Similarly, for reprocessing of single-use medical devices, the Commission proposal contains strict, but justified, rules on the reprocessing based on the latest scientific evidence. It would allow the practice of reprocessing to develop further under clear and safe conditions leading to potential savings for healthcare systems.

Regarding the criteria and process for designation of notified bodies, especially for certain types of devices, some constructive proposals have been made, both in the Council and in the Parliament.

In relation to in vitro diagnostic medical devices, the Commission proposal also considerably reinforces the rules currently in place especially when it comes to risk classification and clinical evidence. This will ensure the highest and most homogeneous level of patient safety throughout the Union.

The European Parliament has worked intensively in order to achieve this objective. I welcome the vote in the Environment, Public Health and Food Safety Committee two weeks ago: it paves the way for discussions between the institutions to achieve the most balanced and proportionate solution.

I am also in close and regular contact with the Lithuanian and the Greek Presidencies and I am confident in their commitment to achieve adoption of the two Regulations during the current mandate of the Parliament.

To this goal, in preparations for the Trialogue, the Commission will carefully and thoroughly analyse the amendments that will be adopted by the EP Plenary as well as the position of the Council. At the same time we would be open to further improve our own proposal while respecting the balance between patients' safety and innovation in the sector.

Ladies and Gentlemen,

Let me now turn to the fourth and last change, namely the increasing importance of international cooperation.

At international level, the European Union holds the Chair of the International Medical Device Regulators' Forum for the year 2013.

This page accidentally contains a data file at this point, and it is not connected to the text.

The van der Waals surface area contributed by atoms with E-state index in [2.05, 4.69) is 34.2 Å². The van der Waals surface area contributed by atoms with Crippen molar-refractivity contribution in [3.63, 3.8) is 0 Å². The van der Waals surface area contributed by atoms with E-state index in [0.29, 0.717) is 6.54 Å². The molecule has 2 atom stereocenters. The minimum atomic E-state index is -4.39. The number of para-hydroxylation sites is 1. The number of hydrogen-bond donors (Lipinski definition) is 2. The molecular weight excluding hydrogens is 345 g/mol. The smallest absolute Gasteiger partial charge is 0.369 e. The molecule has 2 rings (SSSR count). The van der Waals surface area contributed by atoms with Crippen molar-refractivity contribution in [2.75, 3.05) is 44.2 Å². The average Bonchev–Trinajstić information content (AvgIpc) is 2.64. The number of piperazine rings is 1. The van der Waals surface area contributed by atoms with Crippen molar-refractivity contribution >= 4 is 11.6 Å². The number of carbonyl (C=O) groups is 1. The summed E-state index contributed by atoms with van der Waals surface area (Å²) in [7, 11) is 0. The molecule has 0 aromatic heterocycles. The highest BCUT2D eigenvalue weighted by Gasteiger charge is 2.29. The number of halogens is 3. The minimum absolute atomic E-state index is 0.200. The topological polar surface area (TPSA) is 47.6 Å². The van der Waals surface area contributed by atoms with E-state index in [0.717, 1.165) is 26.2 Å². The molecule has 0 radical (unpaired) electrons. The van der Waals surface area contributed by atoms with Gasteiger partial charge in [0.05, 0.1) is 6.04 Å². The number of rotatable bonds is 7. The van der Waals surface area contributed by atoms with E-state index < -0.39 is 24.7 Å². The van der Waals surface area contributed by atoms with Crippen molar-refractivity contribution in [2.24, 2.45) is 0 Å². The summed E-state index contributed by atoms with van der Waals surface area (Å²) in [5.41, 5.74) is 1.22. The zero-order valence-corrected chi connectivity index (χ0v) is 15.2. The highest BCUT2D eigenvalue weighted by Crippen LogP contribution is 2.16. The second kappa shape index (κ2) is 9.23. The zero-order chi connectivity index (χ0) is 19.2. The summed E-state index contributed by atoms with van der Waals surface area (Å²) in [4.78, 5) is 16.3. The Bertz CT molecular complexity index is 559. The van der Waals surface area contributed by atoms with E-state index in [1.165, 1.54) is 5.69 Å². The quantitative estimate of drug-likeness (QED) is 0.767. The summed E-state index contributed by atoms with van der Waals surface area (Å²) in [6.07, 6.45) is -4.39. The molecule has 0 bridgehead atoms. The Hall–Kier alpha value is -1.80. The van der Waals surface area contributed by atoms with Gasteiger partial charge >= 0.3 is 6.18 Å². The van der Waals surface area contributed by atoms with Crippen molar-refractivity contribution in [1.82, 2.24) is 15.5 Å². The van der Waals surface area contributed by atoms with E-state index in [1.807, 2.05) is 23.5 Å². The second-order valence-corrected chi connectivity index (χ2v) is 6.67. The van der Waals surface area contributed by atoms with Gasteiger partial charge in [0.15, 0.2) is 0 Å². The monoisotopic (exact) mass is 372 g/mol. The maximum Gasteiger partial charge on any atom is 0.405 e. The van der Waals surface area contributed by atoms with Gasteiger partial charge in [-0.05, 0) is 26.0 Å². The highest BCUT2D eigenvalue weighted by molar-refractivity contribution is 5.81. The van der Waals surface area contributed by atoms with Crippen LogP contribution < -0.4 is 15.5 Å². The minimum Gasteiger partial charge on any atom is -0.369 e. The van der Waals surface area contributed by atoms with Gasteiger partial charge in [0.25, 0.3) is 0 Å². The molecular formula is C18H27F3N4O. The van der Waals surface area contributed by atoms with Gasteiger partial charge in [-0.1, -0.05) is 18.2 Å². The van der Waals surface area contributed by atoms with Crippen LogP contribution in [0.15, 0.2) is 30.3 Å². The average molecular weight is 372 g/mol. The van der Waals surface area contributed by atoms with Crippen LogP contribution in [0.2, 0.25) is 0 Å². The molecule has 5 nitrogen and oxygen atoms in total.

The six working groups have made great progress in their respective areas, and, as Chair, we hope that new finalised working documents will be adopted at the November meeting of the Management Committee.

Under EU Chairmanship, the Forum is gaining more weight: an enlarged Management Committee, now formally including Brazil, China and Russia works together towards increased safety and greater innovation. The Open Session, that gathered over 100 stakeholders in France last March, has become a major venue for debating the future of medical devices' regulation.

Transatlantic cooperation is also gaining momentum in the context of the Transatlantic Trade and Investment Partnership. For medical devices, the Partnership could facilitate convergence towards a Unique Device Identification system.

It could enable the establishment of a harmonised template for data submission and of a common/interoperable system for electronic data submission. I believe we share the common interest to ensure maximum progress at the multilateral level, for instance, with regard to the Single Audit Programme, and to use the Partnership process with the US to complement this multilateral work.

At the same time, I have full confidence in my colleague Karel De Gucht and the EU negotiators to ensure that the Transatlantic Trade and Investment Partnership will not result in lowering the EU safety standards.

Ladies and Gentlemen,

Let me conclude by stating that I am very confident that together we can respond successfully to the changes which medical devices and diagnostics are currently undergoing. This is important in the interest of the health and the well-being of European citizens.

Now I am looking forward to your comments and questions as I am very interested to hear views.

Thank you for your attention.

1 :

Medical devices and in vitro diagnostic medical devices represented less than 5% of Member States' health expenditure in 2011 (e.g. 3% in Germany, 4% in the United-Kingdom, 5% in Sweden).